CDCR This Week
After Action Report Released for 2009 Riot at CIM; Bravery and Statewide Response Noted. Susan Hunter Scholarship Application Period Now Open!
Parole agents to keep a closer eye on sex offenders
By Tony Barboza, Los Angeles Times -- California parole officials issued new rules this week that will increase monitoring of thousands of sex offenders already required to wear global positioning system tracking devices, a move that comes after sharp criticism of high-profile lapses by the department.
Calif. ups monitoring of sex offenders
UPI -- California has increased monitoring of released sex offenders following the discovery of the Jaycee Dugard kidnapping and the killing of Chelsea King. Under the new regulations, low-level offenders must be tracked at least four days a month. High-risk offenders are now tracked daily, but the number of home visits is going up from the one now required every month to two, the Los Angeles Times reports.
Parole agents boost monitoring of paroled sex offenders after high-profile lapses
By Don Thompson, Associated Press -- California parole officials said Friday they have ordered increased monitoring of all sex offenders after recent high-profile lapses, most notably in the case of a young woman who was held captive for 18 years by a convicted rapist. The new policy requires parole agents to more closely track the movements of offenders using GPS-linked ankle bracelets. It also requires agents to visit high-risk sex offenders at their homes twice a month, up from just one monthly visit.
Control of sexual offenders ramps up
By Michael Gardner, San Diego Union Tribune -- The state released new directives yesterday to immediately tighten its parole agents’ supervision of convicted sex offenders in response to a mounting outcry over apparent breakdowns in two ongoing, high-profile cases. “I would characterize this as an attempt by the (prison agency) to improve public safety, and shows that the department is taking every step it can to improve supervision of its parolees,” said Gordon Hinkle, a spokesman for the California Department of Corrections and Rehabilitation.
GPS monitoring of sex offenders is useful, but limited, experts say
By Sarah Gordon, North County Times -- California voters in 2006 overwhelmingly approved Jessica's Law, which mandated that the state's sex offenders be monitored for life with a GPS unit. With a GPS, or Global Positioning System, unit strapped to every sex offender's ankle, police would be able to look at a computer and see exactly where these potentially dangerous individuals were at all times.
Parole agents backing off, critics claim
By Danielle Cervantes and Jeff McDonald, San Diego Union Tribune -- For at least 11 years, the percentage of felony ex-convicts sent back to California prisons for parole violations has dipped.Last year, 15 percent of 106,355 parolees were put back behind bars, a new low. That’s down steadily from 25 percent in 1998, according to a data analysis by The San Diego Union-Tribune.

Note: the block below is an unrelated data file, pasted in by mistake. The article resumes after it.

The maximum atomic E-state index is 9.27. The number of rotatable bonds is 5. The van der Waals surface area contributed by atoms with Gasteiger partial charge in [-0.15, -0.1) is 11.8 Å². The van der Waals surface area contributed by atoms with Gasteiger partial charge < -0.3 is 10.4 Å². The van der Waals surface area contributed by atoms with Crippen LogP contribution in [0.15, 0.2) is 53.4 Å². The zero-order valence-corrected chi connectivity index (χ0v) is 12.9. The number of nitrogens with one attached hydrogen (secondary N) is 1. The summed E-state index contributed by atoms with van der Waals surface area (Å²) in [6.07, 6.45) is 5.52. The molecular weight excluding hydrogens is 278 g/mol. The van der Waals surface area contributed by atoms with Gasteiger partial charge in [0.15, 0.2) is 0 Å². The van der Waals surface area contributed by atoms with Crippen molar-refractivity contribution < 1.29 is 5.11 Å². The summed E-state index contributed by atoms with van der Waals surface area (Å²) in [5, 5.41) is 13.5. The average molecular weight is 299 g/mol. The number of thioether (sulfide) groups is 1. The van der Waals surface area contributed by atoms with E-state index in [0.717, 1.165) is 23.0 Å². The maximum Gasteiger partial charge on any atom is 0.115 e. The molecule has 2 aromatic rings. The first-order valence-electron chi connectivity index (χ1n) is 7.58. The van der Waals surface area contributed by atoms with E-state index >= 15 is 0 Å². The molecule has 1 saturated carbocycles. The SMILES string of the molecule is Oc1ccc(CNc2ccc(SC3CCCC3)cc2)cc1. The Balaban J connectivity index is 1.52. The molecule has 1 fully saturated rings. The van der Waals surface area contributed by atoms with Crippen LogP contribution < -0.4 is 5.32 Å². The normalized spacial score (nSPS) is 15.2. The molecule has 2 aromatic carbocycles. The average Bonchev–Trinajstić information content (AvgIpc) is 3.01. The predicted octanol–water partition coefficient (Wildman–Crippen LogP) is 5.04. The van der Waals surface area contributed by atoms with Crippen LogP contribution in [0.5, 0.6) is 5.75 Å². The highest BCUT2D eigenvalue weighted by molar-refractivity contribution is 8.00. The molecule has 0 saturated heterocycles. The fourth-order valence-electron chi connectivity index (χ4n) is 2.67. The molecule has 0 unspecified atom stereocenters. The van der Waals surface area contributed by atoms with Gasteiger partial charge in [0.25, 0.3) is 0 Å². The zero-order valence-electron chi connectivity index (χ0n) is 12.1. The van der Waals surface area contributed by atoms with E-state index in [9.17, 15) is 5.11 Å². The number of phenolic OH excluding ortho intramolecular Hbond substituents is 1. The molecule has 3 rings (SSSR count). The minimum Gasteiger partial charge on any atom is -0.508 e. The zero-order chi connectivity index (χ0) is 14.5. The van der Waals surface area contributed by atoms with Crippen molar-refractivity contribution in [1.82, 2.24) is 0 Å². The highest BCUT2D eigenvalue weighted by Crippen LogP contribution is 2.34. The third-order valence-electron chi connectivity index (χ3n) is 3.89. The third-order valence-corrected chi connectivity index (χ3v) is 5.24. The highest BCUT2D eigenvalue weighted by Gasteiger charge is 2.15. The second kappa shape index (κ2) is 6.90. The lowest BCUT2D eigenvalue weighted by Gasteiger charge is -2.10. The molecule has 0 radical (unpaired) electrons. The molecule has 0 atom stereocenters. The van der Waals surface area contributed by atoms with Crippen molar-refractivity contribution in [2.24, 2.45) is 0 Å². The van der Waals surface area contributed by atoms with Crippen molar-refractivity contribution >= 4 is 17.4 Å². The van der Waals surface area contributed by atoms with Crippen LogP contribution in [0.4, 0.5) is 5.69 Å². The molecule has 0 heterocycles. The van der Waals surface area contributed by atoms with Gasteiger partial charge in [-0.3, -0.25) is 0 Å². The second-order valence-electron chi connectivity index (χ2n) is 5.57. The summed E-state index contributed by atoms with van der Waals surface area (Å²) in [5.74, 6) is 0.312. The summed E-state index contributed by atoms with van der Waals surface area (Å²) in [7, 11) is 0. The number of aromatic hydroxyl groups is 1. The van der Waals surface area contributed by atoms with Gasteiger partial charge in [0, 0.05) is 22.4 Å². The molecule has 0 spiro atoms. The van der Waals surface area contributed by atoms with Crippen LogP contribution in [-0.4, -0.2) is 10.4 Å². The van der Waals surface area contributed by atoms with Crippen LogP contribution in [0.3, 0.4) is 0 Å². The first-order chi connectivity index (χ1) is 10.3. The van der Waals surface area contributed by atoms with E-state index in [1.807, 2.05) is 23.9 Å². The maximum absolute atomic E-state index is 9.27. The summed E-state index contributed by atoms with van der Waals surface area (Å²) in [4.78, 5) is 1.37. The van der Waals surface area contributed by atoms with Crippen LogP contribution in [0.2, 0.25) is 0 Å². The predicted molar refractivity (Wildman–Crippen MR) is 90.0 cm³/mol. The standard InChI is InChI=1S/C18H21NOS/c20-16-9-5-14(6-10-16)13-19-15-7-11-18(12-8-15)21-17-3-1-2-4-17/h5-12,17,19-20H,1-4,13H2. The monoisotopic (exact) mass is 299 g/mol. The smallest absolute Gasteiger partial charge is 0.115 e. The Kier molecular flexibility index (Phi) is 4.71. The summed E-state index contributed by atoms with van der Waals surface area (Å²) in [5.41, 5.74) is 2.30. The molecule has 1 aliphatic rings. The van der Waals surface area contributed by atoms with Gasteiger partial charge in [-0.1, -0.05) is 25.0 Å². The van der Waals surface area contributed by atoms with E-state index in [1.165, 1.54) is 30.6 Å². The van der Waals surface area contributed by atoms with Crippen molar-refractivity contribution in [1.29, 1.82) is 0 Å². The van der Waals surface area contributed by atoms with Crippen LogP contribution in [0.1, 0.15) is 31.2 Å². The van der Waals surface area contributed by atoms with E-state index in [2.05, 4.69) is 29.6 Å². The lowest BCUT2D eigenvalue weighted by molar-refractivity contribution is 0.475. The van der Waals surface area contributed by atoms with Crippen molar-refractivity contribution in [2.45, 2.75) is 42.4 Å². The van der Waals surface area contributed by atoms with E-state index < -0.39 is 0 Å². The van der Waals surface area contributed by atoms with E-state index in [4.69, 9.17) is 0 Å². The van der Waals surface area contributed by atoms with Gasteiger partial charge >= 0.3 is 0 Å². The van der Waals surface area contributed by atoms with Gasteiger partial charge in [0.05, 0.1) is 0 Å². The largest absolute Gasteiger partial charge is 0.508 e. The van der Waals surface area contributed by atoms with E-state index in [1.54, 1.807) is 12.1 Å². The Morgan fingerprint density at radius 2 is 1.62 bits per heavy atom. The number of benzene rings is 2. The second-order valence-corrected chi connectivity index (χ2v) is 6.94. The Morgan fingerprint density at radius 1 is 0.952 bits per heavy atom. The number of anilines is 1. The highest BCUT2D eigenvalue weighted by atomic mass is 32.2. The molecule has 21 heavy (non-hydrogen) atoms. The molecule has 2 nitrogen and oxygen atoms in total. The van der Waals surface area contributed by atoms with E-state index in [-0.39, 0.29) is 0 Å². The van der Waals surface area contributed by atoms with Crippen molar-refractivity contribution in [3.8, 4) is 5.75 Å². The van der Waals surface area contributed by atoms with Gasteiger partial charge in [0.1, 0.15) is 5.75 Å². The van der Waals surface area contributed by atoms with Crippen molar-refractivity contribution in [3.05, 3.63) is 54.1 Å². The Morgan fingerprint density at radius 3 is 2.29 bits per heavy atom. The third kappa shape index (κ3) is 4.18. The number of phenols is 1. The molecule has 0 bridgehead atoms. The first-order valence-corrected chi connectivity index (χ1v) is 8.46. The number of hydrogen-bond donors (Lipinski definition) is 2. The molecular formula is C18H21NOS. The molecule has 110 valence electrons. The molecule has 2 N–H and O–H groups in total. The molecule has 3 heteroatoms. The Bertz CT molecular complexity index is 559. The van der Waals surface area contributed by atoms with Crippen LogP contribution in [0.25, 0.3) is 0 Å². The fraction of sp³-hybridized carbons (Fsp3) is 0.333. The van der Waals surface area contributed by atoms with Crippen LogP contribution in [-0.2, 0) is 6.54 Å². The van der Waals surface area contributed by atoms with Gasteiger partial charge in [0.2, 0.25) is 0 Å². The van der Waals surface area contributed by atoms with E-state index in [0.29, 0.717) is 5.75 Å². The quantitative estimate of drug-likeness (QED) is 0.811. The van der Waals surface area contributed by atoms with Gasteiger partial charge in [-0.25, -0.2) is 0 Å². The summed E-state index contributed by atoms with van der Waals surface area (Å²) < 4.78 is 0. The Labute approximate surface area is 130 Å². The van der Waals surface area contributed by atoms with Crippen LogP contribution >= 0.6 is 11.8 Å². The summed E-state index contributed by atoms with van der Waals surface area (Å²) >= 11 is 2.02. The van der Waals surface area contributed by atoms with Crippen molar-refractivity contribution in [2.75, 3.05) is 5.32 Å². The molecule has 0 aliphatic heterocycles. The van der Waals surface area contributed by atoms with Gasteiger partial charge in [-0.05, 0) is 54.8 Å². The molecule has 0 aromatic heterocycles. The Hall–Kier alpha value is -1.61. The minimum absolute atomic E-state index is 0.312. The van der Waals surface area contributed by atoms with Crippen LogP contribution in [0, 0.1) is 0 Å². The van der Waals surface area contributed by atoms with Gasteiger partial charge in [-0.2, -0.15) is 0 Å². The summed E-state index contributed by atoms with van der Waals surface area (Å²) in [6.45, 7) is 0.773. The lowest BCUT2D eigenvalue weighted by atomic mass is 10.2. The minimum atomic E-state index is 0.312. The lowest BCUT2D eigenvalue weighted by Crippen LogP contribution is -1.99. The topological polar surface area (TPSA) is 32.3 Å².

Gardner case, destruction of parole records, sparks Assembly hearing
By Maria Lagos, San Francisco Chronicle -- An Assembly committee will hold a hearing Wednesday to review the agency's policies regarding the retention of parole records.
Sex offender Precobb had contact with more underage individuals
By Jonathan Mumm, News 10 -- The Sacramento County Sheriff's Department said Thursday in addition to the incident that led to a new child molestation charge against him, newly-released sex offender Robert Winston Precobb was under investigation for possible contact with other minors. "We have identified more individuals who have had contact with Mr. Precobb who are underage," said sheriff's Sgt. Mike Jones. "Whether we are at the place we can call them victims is subject to further investigation."
Task force tracks sex offenders countywide
By Chris Nichols, North County Times -- Nearly all local law enforcement agencies say they have at least one detective or staff member assigned to manage files on registered sex offenders in their jurisdiction. But few have the resources to consistently verify that the offenders live where they say they do or drive the car they have registered. Often, that's where the San Diego Sexual Assault Felony Enforcement Task Force steps in.
SW RivCo residents grapple with concerns over sex offenders
By Toni McAllister, South West Riverside News Network -- Ever since a registered sex offender from Lake Elsinore was arrested Feb. 28 on suspicion of slaying of Poway resident Chelsea King, the nerves of residents in Southwest Riverside County, along with others throughout the country, have been rattled as they cope with the aftermath of the killing and circumstances around it.
EPD was watching more than Gardner
By Chris Nichols, North County Times -- Accused murderer John Albert Gardner III is the most infamous registered sex offender to inhabit Escondido in recent memory. But he was only one of nearly 200 sex offenders Escondido police tracked, and continue to track, in the inland North County community.
High Profile Cases:
Suspect in teen murder had run-ins with police